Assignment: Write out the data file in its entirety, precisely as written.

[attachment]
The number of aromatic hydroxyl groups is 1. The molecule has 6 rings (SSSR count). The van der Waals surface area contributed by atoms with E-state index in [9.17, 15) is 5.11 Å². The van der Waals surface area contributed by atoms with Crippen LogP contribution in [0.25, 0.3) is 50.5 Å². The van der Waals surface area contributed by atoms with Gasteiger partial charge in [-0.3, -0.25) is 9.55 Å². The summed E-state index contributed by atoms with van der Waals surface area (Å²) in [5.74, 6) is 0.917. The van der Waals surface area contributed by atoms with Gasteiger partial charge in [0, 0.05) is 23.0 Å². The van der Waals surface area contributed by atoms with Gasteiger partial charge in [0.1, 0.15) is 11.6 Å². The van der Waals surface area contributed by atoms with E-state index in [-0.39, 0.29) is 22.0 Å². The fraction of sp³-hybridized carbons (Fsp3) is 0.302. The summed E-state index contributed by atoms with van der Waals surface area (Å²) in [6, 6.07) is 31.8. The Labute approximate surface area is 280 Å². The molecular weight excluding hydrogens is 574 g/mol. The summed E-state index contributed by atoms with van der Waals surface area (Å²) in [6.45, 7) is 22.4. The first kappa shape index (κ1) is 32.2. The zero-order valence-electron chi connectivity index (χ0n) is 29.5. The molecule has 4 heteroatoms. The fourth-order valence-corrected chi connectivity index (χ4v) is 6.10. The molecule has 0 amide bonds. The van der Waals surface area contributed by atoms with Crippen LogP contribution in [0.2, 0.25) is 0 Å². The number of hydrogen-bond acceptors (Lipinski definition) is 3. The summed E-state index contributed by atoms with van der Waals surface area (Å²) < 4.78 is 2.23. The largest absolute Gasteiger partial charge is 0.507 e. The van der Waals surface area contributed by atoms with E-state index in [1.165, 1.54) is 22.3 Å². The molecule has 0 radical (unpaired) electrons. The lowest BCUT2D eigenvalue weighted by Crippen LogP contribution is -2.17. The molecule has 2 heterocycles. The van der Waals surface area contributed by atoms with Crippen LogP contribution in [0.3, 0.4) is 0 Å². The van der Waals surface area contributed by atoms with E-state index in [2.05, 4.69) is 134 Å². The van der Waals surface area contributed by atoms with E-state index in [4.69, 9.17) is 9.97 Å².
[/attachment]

The number of aromatic hydroxyl groups is 1. The molecule has 6 rings (SSSR count). The van der Waals surface area contributed by atoms with E-state index in [9.17, 15) is 5.11 Å². The van der Waals surface area contributed by atoms with Crippen LogP contribution in [0.25, 0.3) is 50.5 Å². The van der Waals surface area contributed by atoms with Gasteiger partial charge in [-0.3, -0.25) is 9.55 Å². The summed E-state index contributed by atoms with van der Waals surface area (Å²) in [5.74, 6) is 0.917. The van der Waals surface area contributed by atoms with Gasteiger partial charge in [0, 0.05) is 23.0 Å². The van der Waals surface area contributed by atoms with Gasteiger partial charge in [0.1, 0.15) is 11.6 Å². The van der Waals surface area contributed by atoms with E-state index in [-0.39, 0.29) is 22.0 Å². The fraction of sp³-hybridized carbons (Fsp3) is 0.302. The summed E-state index contributed by atoms with van der Waals surface area (Å²) in [6, 6.07) is 31.8. The Labute approximate surface area is 280 Å². The molecular weight excluding hydrogens is 574 g/mol. The summed E-state index contributed by atoms with van der Waals surface area (Å²) in [6.45, 7) is 22.4. The first kappa shape index (κ1) is 32.2. The zero-order valence-electron chi connectivity index (χ0n) is 29.5. The molecule has 4 heteroatoms. The fourth-order valence-corrected chi connectivity index (χ4v) is 6.10. The molecule has 0 amide bonds. The van der Waals surface area contributed by atoms with Crippen LogP contribution in [0.2, 0.25) is 0 Å². The number of hydrogen-bond acceptors (Lipinski definition) is 3. The summed E-state index contributed by atoms with van der Waals surface area (Å²) < 4.78 is 2.23. The largest absolute Gasteiger partial charge is 0.507 e. The van der Waals surface area contributed by atoms with E-state index in [1.165, 1.54) is 22.3 Å². The molecule has 0 radical (unpaired) electrons. The lowest BCUT2D eigenvalue weighted by Crippen LogP contribution is -2.17. The molecule has 2 heterocycles. The van der Waals surface area contributed by atoms with Crippen LogP contribution in [0.3, 0.4) is 0 Å². The van der Waals surface area contributed by atoms with E-state index in [2.05, 4.69) is 134 Å². The van der Waals surface area contributed by atoms with E-state index in [4.69, 9.17) is 9.97 Å².